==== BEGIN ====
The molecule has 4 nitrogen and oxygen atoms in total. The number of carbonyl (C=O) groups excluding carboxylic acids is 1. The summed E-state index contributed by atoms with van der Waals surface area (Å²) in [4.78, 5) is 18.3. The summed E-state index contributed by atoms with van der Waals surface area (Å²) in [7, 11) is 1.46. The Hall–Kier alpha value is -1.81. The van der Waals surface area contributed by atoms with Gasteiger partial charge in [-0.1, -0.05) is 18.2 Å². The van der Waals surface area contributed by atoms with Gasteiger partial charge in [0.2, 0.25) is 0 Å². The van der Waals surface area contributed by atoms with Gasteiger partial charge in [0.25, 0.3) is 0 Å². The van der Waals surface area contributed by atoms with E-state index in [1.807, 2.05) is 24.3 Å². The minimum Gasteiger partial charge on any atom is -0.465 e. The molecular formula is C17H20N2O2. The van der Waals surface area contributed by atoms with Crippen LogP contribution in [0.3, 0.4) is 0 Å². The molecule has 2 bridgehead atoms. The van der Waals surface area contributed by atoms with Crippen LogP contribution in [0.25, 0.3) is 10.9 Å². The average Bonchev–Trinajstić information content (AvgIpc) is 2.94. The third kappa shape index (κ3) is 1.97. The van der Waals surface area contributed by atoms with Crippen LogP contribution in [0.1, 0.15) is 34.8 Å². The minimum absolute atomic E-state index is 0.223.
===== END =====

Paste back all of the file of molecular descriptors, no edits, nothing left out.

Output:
The molecule has 4 nitrogen and oxygen atoms in total. The number of carbonyl (C=O) groups excluding carboxylic acids is 1. The summed E-state index contributed by atoms with van der Waals surface area (Å²) in [4.78, 5) is 18.3. The summed E-state index contributed by atoms with van der Waals surface area (Å²) in [7, 11) is 1.46. The Hall–Kier alpha value is -1.81. The van der Waals surface area contributed by atoms with Gasteiger partial charge in [-0.1, -0.05) is 18.2 Å². The van der Waals surface area contributed by atoms with Gasteiger partial charge in [0.2, 0.25) is 0 Å². The van der Waals surface area contributed by atoms with Gasteiger partial charge in [0.25, 0.3) is 0 Å². The van der Waals surface area contributed by atoms with E-state index in [1.807, 2.05) is 24.3 Å². The minimum Gasteiger partial charge on any atom is -0.465 e. The molecular formula is C17H20N2O2. The van der Waals surface area contributed by atoms with Crippen LogP contribution in [0.3, 0.4) is 0 Å². The molecule has 2 bridgehead atoms. The van der Waals surface area contributed by atoms with Crippen LogP contribution in [0.25, 0.3) is 10.9 Å². The average Bonchev–Trinajstić information content (AvgIpc) is 2.94. The third kappa shape index (κ3) is 1.97. The van der Waals surface area contributed by atoms with Crippen LogP contribution in [0.1, 0.15) is 34.8 Å². The minimum absolute atomic E-state index is 0.223.